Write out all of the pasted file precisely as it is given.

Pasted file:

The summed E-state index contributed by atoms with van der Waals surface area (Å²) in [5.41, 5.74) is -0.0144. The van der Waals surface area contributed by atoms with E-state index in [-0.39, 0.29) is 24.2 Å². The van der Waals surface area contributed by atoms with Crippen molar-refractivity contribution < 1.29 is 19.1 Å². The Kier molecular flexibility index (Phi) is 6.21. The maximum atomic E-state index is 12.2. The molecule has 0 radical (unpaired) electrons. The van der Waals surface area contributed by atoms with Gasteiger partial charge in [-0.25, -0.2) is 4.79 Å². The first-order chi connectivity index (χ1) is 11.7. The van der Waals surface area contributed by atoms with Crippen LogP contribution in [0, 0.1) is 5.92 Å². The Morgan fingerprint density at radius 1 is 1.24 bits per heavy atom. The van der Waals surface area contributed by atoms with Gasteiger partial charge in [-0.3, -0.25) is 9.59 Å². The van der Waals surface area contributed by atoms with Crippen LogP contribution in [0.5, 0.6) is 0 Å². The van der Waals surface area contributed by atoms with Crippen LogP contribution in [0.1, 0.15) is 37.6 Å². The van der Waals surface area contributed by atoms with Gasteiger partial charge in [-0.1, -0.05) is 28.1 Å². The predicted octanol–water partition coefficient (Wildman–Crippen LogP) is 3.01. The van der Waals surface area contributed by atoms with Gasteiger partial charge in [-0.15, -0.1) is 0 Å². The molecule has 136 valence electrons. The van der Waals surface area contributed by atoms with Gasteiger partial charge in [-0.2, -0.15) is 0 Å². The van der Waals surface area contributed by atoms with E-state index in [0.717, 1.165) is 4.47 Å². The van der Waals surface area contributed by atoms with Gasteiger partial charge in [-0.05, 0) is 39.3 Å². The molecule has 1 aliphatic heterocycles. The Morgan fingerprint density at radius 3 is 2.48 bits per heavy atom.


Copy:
The summed E-state index contributed by atoms with van der Waals surface area (Å²) in [5.41, 5.74) is -0.0144. The van der Waals surface area contributed by atoms with E-state index in [-0.39, 0.29) is 24.2 Å². The van der Waals surface area contributed by atoms with Crippen molar-refractivity contribution < 1.29 is 19.1 Å². The Kier molecular flexibility index (Phi) is 6.21. The maximum atomic E-state index is 12.2. The molecule has 0 radical (unpaired) electrons. The van der Waals surface area contributed by atoms with Gasteiger partial charge in [-0.25, -0.2) is 4.79 Å². The first-order chi connectivity index (χ1) is 11.7. The van der Waals surface area contributed by atoms with Crippen LogP contribution in [0, 0.1) is 5.92 Å². The Morgan fingerprint density at radius 1 is 1.24 bits per heavy atom. The van der Waals surface area contributed by atoms with Gasteiger partial charge in [-0.3, -0.25) is 9.59 Å². The van der Waals surface area contributed by atoms with Crippen LogP contribution in [0.5, 0.6) is 0 Å². The van der Waals surface area contributed by atoms with Crippen LogP contribution in [0.1, 0.15) is 37.6 Å². The van der Waals surface area contributed by atoms with Gasteiger partial charge in [-0.1, -0.05) is 28.1 Å². The predicted octanol–water partition coefficient (Wildman–Crippen LogP) is 3.01. The van der Waals surface area contributed by atoms with Gasteiger partial charge in [-0.15, -0.1) is 0 Å². The molecule has 136 valence electrons. The van der Waals surface area contributed by atoms with Gasteiger partial charge in [-0.2, -0.15) is 0 Å². The van der Waals surface area contributed by atoms with E-state index in [0.717, 1.165) is 4.47 Å². The van der Waals surface area contributed by atoms with Gasteiger partial charge in [-0.05, 0) is 39.3 Å². The molecule has 1 aliphatic heterocycles. The Morgan fingerprint density at radius 3 is 2.48 bits per heavy atom.